Martial Art Delivers Wellness for All Ages

You may have spotted them in local parks. Or in community centers. Or even in your neighbor’s backyard. People doing leisurely, graceful movements that look like dancing in slow motion. These are practitioners of the ancient Chinese martial art of Tai Chi. Over the last 30 years, Tai Chi has grown immensely in popularity throughout the rest of the world.


People of all ages have discovered the physical and mental benefits of practicing Tai Chi. It can help you achieve better balance, improve stability, relieve stress and boost cardiovascular function. The Chinese also believe Tai Chi can slow aging and prolong life. Your chiropractor recommends Tai Chi to some patients as it can improve strength and mobility of the spine. It also can help relieve join and muscle stiffness throughout the body. But talk to your chiropractor before stating Tai Chi or any other exercise program. Some help conditions may be aggravated by physical activity.


The Roots of Tai Chi


Although its origins remain shrouded in mystery, Tai Chi is believed to have been developed in China over a thousand years ago. There’s no definitive translation of the phrase Tai Chi. Among other things, it can mean “internal martial art” or “balance of opposing forces of nature.”


Tai chi is closely associated with qigong – an ancient Chinese system that includes meditative breathing and movement. Practitioners of Tai Chi seek to cultivate the universal energy known as qi (pronounced chee), which flows throughout our bodies. By practicing Tai Chi, you are unleashing this healing energy to its full potential.


While many people practice it for the health benefits, Tai Chi was developed as a martial art and is a potent self-defense system. However, because of its subtle nature, Tai Chi takes longer to learn as a self-defense system than hard style martial arts such as Karate and Tae Kwon Do. Tai Chi movements are often practiced slowly, but the techniques can be dramatically increased in speed for rapid defense. Tai Chi is one of the three internal styles of Chinese Kung Fu. It’s the softest in technique of the three. Pa Kau emphasizes more circular movements, and Hsing I is the most linear of the internal styles. When you use Tai Chi for self-defense, you seek to neutralize and redirect the qi of your attacker.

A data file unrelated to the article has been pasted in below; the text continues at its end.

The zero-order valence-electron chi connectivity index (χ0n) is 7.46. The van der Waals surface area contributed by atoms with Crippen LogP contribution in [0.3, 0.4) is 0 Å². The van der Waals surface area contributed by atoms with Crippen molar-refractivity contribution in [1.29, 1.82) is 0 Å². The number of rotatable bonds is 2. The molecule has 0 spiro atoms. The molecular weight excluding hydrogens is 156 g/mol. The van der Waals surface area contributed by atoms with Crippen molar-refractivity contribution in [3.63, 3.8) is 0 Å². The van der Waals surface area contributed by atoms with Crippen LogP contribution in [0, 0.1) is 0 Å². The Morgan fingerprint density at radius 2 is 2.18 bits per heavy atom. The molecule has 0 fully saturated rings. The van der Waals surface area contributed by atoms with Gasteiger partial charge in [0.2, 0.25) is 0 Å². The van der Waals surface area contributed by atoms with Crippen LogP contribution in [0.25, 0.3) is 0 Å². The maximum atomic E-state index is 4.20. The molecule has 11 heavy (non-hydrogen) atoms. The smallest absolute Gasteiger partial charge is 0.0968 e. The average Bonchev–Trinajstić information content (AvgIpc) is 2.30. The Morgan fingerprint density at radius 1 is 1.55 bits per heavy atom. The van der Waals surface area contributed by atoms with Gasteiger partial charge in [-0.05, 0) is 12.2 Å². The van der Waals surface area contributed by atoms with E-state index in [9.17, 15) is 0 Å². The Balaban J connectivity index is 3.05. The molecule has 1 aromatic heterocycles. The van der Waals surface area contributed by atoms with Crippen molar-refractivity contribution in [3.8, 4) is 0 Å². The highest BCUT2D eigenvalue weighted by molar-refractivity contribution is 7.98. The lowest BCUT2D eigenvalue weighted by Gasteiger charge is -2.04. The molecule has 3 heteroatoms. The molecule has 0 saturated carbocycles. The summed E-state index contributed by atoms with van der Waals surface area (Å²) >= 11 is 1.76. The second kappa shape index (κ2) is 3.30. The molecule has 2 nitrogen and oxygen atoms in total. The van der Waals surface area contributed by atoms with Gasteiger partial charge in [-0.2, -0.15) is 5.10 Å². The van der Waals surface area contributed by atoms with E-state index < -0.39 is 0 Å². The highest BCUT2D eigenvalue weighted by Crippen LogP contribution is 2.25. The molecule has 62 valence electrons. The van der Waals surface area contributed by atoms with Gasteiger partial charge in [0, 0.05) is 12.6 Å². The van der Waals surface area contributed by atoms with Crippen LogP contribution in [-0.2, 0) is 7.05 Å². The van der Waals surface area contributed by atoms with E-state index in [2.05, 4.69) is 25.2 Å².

With consistent practice, you can see health benefits of Tai Chi relatively quickly. There are many different styles of Tai Chi, but almost all involve learning kata (a sequential set of forms or movements). Each movement within a kata usually has both a self-defense application and qi development strategy at its core. As you practices the kata, you use meditative breathing to assist in circulating qi energy in your body and focusing your mind. But there is much more to Tai Chi than kata. There are numerous techniques that can be practiced with a partner. Pushing hands is an exercise where two Tai Chi practitioners actually push hands against each other in an attempt to sense and become aware of their respective Chi energy, flexibility and tension.


Tai Chi Especially Benefits Older People


Tai Chi is a low impact activity, so your chance of injury is slim. This is one of the reasons why your chiropractor and other health professionals believe Tai Chi is an excellent activity for seniors. In a twelve month study of adults between the ages of 58 to 70 practicing Tai Chi, researchers discovered the study participants increased flexibility in their upper and lower backs and gained more muscle strength in their knees. [i]


And a study published in the British Journal of Sports Medicine revealed: “Long term regular Tai Chi chuan exercise has favorable effects on the promotion of balance control, flexibility, and cardiovascular fitness in older adults.”[ii]


Taking the Next Step


If you’re interested in learning Tai Chi, you can often find classes in community and recreational centers, colleges and extended education facilities. There are many excellent books and DVDs available on Tai Chi that can help you get started. But nothing matches having a qualified Tai Chi instructor. A good teachers can correct your posture and help you avoid placing unnecessary strain on your body. For more information about Tai Chi, visit the websites listed below.



Tai Chi Websites:

[i] 12-month Tai Chi training in the elderly: its effect on health fitness: Medicine & Science in Sports & Exercise: Volume 30(3), March 1998, pp 345-351

[ii] Balance control, flexibility, and cardiorespiratory fitness among older Tai Chi practitioners: Department of Sports Science and Physical Education, The Chinese University of Hong Kong/British Journal of Sports Medicine 2000;34:29-34


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